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  • Duchamp Culture/Cunningham Dance
  • Carrie Noland (bio)

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Fig 1.

Merce Cunningham Dance Company, Walkaround Time, 1968, SUNY Buffalo, Buffalo, NY. Choreography by Merce Cunningham, set design by Jasper Johns and Marcel Duchamp. Photograph by James Klosty, 1968. Courtesy of James Klosty.

Culture as Comparison

It is an interesting thought experiment to ask what "culture" would be for Duchamp—or, more exactly, what "culture," understood in the anthropological sense, would be for him in its ideal form. My question refers not to the notion of culture as implied by the "culture industry" in the Adorno/Horkheimer sense, but rather to the way(s) people live together, how they exist side by side, how they create relations, kinship or otherwise. We know from Duchamp's interviews what kinds of relationships and social roles he explicitly rejected: marriage (although he [End Page 361] was married twice); the conventional social relations of the family (although he was close to his siblings and married a woman with three children); work (although he was rarely without a project); the art market (although he manipulated it as a hired collector); and politics, understood as allegiance to a party or social movement (although he was briefly associated with the right-wing art movement, les Nouveaux réalistes).1 Duchamp's rare comments on human relationships testify to two opposing attitudes. On the one hand, in his interviews he speaks openly and affectionately of the strong friendships he maintained throughout his lifetime. On the other, his comments often reveal an impatience with relationality in general as well as a pronounced desire for autonomy, distinction, and non -relation. It was vital to him not to meld, not to become part of a "school" or cénacle. Marc Décimo puts it well: Duchamp "se sent exister quand il se sent radicalement différent de l'autre" (Duchamp feels like he exists when he feels radically different from the other).2 "Radically different": the lone wolf, the expat, the one who attends—but remains aloof from—those many soirées mondaines to which he was subjected.3

The danger of enforced relationality (as opposed to "found" relations) is that it can systematize and class, put someone in a social category defined by its place among other social categories and distinctions. If, as Robert Rauschenberg once stated, Duchamp "is all but impossible to write about. Anything you may say about him is at the same time untrue," it might be because Duchamp simply didn't want to be something in comparison to something else, someone in relation to some other someone: a male in relation to a female, an artist in relation to a non-artist.4 Aesthetic "taste," which Duchamp scorned of course, involves the act of setting one thing (art) into comparison with another thing (not art). A comparison requires a measure by which to evaluate, just as a relation threatens identity by suggesting resemblance or isomorphism. And yet Duchamp knew his artworks could exist only in relation—this time in relation to a spectator, someone who "complete[s]" the work by entering into a relationship with it.5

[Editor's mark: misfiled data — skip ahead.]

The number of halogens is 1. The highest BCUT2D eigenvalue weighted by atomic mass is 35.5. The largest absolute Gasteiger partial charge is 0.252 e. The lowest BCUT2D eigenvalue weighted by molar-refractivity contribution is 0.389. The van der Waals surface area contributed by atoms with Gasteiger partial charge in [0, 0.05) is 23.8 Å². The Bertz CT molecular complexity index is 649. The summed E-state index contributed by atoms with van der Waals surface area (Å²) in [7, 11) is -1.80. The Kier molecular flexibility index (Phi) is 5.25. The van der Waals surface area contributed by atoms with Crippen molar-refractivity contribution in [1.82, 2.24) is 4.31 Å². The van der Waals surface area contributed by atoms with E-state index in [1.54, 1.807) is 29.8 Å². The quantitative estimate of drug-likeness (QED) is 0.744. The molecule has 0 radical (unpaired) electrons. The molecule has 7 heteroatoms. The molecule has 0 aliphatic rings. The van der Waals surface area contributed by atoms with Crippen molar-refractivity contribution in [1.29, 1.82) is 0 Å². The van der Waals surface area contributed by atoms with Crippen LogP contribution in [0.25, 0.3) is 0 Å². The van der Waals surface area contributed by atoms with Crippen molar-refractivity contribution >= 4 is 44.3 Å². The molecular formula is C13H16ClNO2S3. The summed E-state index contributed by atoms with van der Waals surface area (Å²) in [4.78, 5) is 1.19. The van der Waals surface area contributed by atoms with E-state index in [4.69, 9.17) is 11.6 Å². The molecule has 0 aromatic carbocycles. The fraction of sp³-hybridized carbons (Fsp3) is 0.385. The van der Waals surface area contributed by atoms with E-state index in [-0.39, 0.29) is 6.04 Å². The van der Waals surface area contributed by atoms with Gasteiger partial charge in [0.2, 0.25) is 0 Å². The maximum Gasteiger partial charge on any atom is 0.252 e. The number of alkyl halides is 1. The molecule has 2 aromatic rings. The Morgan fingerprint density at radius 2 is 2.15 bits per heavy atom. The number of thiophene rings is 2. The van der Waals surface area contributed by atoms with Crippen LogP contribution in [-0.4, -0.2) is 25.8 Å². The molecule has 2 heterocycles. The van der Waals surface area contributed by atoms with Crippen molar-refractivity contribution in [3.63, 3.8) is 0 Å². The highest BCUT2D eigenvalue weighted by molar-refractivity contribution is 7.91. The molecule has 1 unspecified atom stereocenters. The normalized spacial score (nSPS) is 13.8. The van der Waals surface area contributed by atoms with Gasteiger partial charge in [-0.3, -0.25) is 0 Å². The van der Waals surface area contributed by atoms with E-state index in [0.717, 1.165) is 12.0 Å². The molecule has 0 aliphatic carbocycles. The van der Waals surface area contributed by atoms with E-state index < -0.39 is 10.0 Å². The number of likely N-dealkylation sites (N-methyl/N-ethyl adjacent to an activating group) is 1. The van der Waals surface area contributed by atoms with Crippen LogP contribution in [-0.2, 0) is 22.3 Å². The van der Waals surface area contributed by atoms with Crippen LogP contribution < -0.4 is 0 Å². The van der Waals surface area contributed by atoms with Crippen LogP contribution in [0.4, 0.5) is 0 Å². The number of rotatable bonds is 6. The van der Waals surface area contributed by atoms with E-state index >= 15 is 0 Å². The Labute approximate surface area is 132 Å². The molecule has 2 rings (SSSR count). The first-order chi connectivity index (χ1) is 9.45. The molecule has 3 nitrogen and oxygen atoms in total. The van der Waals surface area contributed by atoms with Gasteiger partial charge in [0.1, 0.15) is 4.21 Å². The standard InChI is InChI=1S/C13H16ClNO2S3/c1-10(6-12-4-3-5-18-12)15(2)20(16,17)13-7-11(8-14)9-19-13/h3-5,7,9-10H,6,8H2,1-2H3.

In this article I will take a closer look at relationality in Duchamp—relationality understood as an explicitly social or interpersonal problem—in order to measure its impact on the work of an artist with whom Duchamp entered into relation, the choreographer and dancer Merce Cunningham. A recent exhibition focusing on Duchamp's affiliations not only with Cunningham but also John Cage, Robert Rauschenberg, and Jasper Johns has brought new attention to the significant aesthetic exchanges that took place among these artists during the 1950s and 60s.6 The exhibition demonstrated the great extent to which Duchamp impacted the careers of the younger artists. It centered on their collaborative projects and thus their frequent social contacts, the human ties that developed between Duchamp and this homosocial/sexual community.7 What the exhibition did not do, however, is focus on the women who belonged to the same circles and were even instrumental in creating them, such as Peggy Guggenheim and, later, Yoko Ono. Cage and Duchamp first got to know each other at the home...


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